Grove, Oklahoma, US
Via ASSIST News Service

For the word of God is alive and active. Sharper than any double-edged sword, it penetrates even to dividing soul and spirit, joints and marrow; it judges the thoughts and attitudes of the heart” - Hebrews 4:12 (NIV).

Coronavirus US testing near Chicago

 A medical worker speaks to motorist waiting in line to receive testing during the global outbreak of coronavirus disease outside Roseland Community Hospital in Chicago, Illinois, US, on 7th April. PICTURE: Reuters/Joshua Lott/file photo

Depending on what time of day you go to the grocery or big box store, you’ll find many shelves are empty or almost empty. Some individual’s carts are overflowing.

Discussing this panic-buying trend, a friend and I agreed people were stuffing their pantries and shelves in fear of not having enough. Instead, shouldn’t we be filling-up on the Word of God, allowing Scriptures to soothe our fears.

After Jesus fasts in the wilderness for 40 days and 40 nights, he is hungry. Satan challenges Him to turn the stones into bread if He is the Son of God. Jesus replies, “It is written: ‘Man shall not live on bread alone, but on every word that comes from the mouth of God.’”

If you’re like me, this new “normal” in our daily lives has us asking questions. We’re desperate for answers. Daily updates we read or hear about concerning this pandemic can lead to two reactions: panic or peace.

We must make a choice. To panic, clearing out the grocery shelves and hoarding for ourselves, or to trust that God is our provider. In Philippians 4:19, we’re reminded that “God will meet all your needs according to the riches of His glory in Christ Jesus” (NIV).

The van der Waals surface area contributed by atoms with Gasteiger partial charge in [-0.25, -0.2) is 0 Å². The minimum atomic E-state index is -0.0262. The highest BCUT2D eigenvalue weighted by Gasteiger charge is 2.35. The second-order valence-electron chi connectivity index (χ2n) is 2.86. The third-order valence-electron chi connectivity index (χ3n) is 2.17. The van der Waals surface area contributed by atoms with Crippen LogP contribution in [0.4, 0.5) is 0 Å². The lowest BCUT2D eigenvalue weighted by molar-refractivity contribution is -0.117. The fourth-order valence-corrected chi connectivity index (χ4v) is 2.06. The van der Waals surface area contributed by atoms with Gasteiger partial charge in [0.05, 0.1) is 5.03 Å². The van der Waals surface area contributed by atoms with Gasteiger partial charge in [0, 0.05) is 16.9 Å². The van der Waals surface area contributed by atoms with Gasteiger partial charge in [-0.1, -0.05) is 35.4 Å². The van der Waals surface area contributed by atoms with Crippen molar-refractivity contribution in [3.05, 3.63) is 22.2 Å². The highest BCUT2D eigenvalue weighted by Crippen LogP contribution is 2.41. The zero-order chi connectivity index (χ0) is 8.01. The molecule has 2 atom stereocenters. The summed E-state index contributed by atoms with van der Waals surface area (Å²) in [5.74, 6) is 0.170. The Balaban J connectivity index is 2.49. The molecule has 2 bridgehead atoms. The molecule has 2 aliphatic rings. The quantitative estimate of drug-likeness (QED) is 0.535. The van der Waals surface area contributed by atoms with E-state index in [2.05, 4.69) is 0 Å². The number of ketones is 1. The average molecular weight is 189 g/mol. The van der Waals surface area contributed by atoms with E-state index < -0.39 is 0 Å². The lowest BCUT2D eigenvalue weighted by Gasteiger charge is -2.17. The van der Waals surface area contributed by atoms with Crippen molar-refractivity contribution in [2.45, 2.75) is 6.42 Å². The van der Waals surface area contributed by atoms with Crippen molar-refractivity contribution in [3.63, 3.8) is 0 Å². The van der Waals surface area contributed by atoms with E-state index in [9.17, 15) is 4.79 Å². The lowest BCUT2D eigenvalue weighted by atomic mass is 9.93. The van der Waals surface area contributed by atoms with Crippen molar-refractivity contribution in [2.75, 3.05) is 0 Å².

Which will you choose? To find peace, we must spend time filling-up on the Word of God, instead of filling up our grocery carts to overflowing. This should also be a time for self-reflection.

If given a choice, I doubt anyone would choose this pandemic as a means of getting our attention. Is it a coincidence that it showed up during Lent in this country? What do you think?

Lent is already an opportunity to reflect on our sinful natures. It’s a time to return to God and contemplate what Jesus did for us on the Cross. Ultimately, it points us to the hope of the Resurrection and life everlasting.

Even more so than before, we need to be in self-examination. Are we reflecting on our relationships, especially our need for God? Are we more aware of our mortality, our sin, and that the Word of God is the only answer?

An article by Michelle Medlock Adams, posted on Guideposts.org, offers these 10 questions to aid in self-reflection:

1. Am I openly, honestly and enthusiastically sharing the message of Jesus Christ with unsaved family members and those I encounter in everyday life?
2. Do I have a gracious and patient attitude with the people in my life?
3. Do I look for the best in others, or do I have a judgmental attitude?
4. Am I spending enough time studying His Word and praying?
5. Do I have a thankful heart, or am I constantly complaining about situations and people in my life?
6. What are the lurking sin problems that still tempt me?
7. Do I speak up for the less fortunate, or do I remain silent and inactive?
8. Do I stand up for my Christian beliefs, or do I compromise my faith in order to be politically correct?
9. What is God dealing with me about right now: exercising to improve my health? Spending more time studying His Word? Going back to school to further my education? Answering the call to go to the mission field?
10. When people look at me, do they see a reflection of Jesus?

All the above questions are worthy of asking as we spend time with the Lord. As we seek His face in the pages of Scripture and in prayer, let’s be open to that still, small voice whispering in our spirits.

If we want others to see Jesus in us, it requires us to stay focused on Him and His Word. Because we are flawed human beings with selfish tendencies, it requires us to die to self each morning.

Right now, more than ever, we need to be reflecting God’s character. Seek His Holy Face in Scripture and prayer. Let us be Easter people every day, giving thanks for the selfless sacrifice of God’s sinless Son.

~ www.carolaround.com